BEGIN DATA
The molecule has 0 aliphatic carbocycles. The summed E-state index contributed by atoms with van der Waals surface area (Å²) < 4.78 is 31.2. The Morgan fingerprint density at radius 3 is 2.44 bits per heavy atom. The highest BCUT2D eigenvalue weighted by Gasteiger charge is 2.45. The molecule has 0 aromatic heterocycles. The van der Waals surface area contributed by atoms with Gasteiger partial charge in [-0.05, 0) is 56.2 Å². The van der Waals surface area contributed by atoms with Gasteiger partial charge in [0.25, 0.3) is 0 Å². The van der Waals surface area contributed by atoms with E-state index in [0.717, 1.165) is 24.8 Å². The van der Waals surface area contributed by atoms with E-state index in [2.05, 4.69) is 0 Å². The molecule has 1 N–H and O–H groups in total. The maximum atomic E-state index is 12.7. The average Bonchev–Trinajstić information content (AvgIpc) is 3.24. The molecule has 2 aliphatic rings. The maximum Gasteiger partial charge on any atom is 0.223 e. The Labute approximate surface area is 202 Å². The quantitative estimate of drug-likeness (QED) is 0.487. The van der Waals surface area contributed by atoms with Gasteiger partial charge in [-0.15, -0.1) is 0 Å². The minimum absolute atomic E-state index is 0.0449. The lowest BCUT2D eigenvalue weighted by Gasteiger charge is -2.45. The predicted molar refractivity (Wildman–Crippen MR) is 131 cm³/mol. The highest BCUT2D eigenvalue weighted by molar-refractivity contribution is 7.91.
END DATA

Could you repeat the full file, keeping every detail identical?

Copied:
The molecule has 0 aliphatic carbocycles. The summed E-state index contributed by atoms with van der Waals surface area (Å²) < 4.78 is 31.2. The Morgan fingerprint density at radius 3 is 2.44 bits per heavy atom. The highest BCUT2D eigenvalue weighted by Gasteiger charge is 2.45. The molecule has 0 aromatic heterocycles. The van der Waals surface area contributed by atoms with Gasteiger partial charge in [-0.05, 0) is 56.2 Å². The van der Waals surface area contributed by atoms with Gasteiger partial charge in [0.25, 0.3) is 0 Å². The van der Waals surface area contributed by atoms with E-state index in [0.717, 1.165) is 24.8 Å². The van der Waals surface area contributed by atoms with E-state index in [2.05, 4.69) is 0 Å². The molecule has 1 N–H and O–H groups in total. The maximum atomic E-state index is 12.7. The average Bonchev–Trinajstić information content (AvgIpc) is 3.24. The molecule has 2 aliphatic rings. The maximum Gasteiger partial charge on any atom is 0.223 e. The Labute approximate surface area is 202 Å². The quantitative estimate of drug-likeness (QED) is 0.487. The van der Waals surface area contributed by atoms with Gasteiger partial charge in [-0.15, -0.1) is 0 Å². The minimum absolute atomic E-state index is 0.0449. The lowest BCUT2D eigenvalue weighted by Gasteiger charge is -2.45. The predicted molar refractivity (Wildman–Crippen MR) is 131 cm³/mol. The highest BCUT2D eigenvalue weighted by molar-refractivity contribution is 7.91.